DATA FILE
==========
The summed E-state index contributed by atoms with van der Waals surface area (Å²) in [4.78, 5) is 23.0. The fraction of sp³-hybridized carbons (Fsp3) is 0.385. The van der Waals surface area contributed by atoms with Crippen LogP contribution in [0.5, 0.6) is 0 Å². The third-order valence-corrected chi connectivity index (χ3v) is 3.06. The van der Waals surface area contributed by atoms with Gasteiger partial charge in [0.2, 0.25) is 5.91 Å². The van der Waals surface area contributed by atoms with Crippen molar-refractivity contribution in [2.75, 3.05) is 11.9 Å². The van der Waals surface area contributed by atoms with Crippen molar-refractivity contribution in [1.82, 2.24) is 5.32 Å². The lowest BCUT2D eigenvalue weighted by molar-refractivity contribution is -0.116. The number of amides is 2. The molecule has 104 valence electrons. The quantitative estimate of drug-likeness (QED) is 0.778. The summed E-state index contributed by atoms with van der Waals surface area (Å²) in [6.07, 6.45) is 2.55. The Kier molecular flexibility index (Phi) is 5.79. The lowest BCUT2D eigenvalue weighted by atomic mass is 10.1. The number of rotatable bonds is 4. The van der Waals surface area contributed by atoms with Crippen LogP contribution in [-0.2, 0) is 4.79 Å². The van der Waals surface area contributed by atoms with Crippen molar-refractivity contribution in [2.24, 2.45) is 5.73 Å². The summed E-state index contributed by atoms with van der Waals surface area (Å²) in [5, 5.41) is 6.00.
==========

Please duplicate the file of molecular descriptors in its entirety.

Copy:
The summed E-state index contributed by atoms with van der Waals surface area (Å²) in [4.78, 5) is 23.0. The fraction of sp³-hybridized carbons (Fsp3) is 0.385. The van der Waals surface area contributed by atoms with Crippen LogP contribution in [0.5, 0.6) is 0 Å². The third-order valence-corrected chi connectivity index (χ3v) is 3.06. The van der Waals surface area contributed by atoms with Gasteiger partial charge in [0.2, 0.25) is 5.91 Å². The van der Waals surface area contributed by atoms with Crippen molar-refractivity contribution in [2.75, 3.05) is 11.9 Å². The van der Waals surface area contributed by atoms with Crippen molar-refractivity contribution in [1.82, 2.24) is 5.32 Å². The lowest BCUT2D eigenvalue weighted by molar-refractivity contribution is -0.116. The number of amides is 2. The molecule has 104 valence electrons. The quantitative estimate of drug-likeness (QED) is 0.778. The summed E-state index contributed by atoms with van der Waals surface area (Å²) in [6.07, 6.45) is 2.55. The Kier molecular flexibility index (Phi) is 5.79. The lowest BCUT2D eigenvalue weighted by atomic mass is 10.1. The number of rotatable bonds is 4. The van der Waals surface area contributed by atoms with Crippen LogP contribution in [-0.2, 0) is 4.79 Å². The van der Waals surface area contributed by atoms with Crippen molar-refractivity contribution in [2.24, 2.45) is 5.73 Å². The summed E-state index contributed by atoms with van der Waals surface area (Å²) in [5, 5.41) is 6.00.